Associate’s degrees are also appropriate for students who wish to transfer to a 4-year college after graduation. These students are usually able to complete many of their general education requirements at a Community College before spending two or three years earning a bachelor’s degree. Some fields that might be offered include computer science, English, mathematics or psychology. These degree programs usually confer an Associate of Arts or Associate of Science degree.

Diplomas and Certificates

Community colleges also offer non-degree programs that award diplomas and certificates. These can last from a few weeks to several months. They are intended for students who want to learn a particular skill without pursuing educational requirements for a degree. Many community colleges let students use credits earned through these programs to earn an associate’s degree.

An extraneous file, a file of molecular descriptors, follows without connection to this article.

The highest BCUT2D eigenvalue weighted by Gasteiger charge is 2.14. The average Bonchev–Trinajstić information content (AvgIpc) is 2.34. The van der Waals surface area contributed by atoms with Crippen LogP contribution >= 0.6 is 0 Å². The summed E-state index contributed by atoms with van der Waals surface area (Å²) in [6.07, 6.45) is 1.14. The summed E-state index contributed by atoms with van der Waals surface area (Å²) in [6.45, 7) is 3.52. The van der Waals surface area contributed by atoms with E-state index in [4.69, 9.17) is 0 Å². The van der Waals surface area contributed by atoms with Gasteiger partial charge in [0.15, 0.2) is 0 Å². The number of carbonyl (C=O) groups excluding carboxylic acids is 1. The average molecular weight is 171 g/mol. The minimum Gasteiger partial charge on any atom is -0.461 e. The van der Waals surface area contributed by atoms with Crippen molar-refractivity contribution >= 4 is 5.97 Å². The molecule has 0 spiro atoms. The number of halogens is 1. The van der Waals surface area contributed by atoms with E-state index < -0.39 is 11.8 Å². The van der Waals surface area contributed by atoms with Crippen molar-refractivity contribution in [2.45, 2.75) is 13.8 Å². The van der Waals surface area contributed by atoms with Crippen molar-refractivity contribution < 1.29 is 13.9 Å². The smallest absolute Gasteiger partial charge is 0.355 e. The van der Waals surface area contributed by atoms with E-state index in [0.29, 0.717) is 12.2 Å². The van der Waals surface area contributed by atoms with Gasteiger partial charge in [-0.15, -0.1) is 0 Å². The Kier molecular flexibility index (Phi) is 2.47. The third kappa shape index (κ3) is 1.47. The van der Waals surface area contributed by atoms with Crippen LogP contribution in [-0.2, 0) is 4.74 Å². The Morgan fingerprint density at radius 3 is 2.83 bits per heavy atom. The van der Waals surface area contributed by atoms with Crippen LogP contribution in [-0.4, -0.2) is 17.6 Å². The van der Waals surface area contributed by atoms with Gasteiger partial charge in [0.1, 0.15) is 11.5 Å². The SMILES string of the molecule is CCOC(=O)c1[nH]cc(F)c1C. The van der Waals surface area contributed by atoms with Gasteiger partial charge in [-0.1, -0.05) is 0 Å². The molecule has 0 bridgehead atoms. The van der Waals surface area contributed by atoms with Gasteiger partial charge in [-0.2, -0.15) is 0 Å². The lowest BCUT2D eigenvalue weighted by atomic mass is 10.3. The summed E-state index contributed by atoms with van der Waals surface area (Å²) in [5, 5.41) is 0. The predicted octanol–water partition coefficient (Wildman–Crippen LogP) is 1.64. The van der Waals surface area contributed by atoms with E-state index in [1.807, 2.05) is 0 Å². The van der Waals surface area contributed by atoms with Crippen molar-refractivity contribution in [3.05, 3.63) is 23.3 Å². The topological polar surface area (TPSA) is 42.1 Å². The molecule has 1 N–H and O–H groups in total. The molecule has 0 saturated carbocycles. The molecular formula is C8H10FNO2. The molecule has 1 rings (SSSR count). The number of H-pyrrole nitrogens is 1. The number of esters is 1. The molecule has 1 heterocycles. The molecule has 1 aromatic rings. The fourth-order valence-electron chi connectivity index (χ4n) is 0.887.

1. Airframe Manufacturing Technology, Antelope Valley College
  2. Automotive Technology, Rio Hondo College
  3. Biomanufacturing, Mira Costa College
  4. Biomanufacturing, Solano College
  5. Dental Hygiene, Foothill College
  6. Dental Hygiene, West Los Angeles College
  7. Equine and Ranch Management, Feather River College
  8. Health Information Management, Mesa College
  9. Health Information Management, Shasta College
  10. Industrial Automation, Bakersfield College
  11. Interaction Design, Santa Monica College
  12. Mortuary Science, Cypress College
  13. Occupational Studies, Santa Ana College
  14. Respiratory Care, Modesto Junior College
  15. Respiratory Care, Skyline College

Community College 4 Year Degree California

Though community colleges primarily award 2-year degrees, many of these institutions have started offering bachelor’s degree programs that allow students to earn a 4-year degree. Keep reading to learn more about this degree option, including pros and cons that can help you decide if it’s a good option for you.

4-Year Degrees & Community College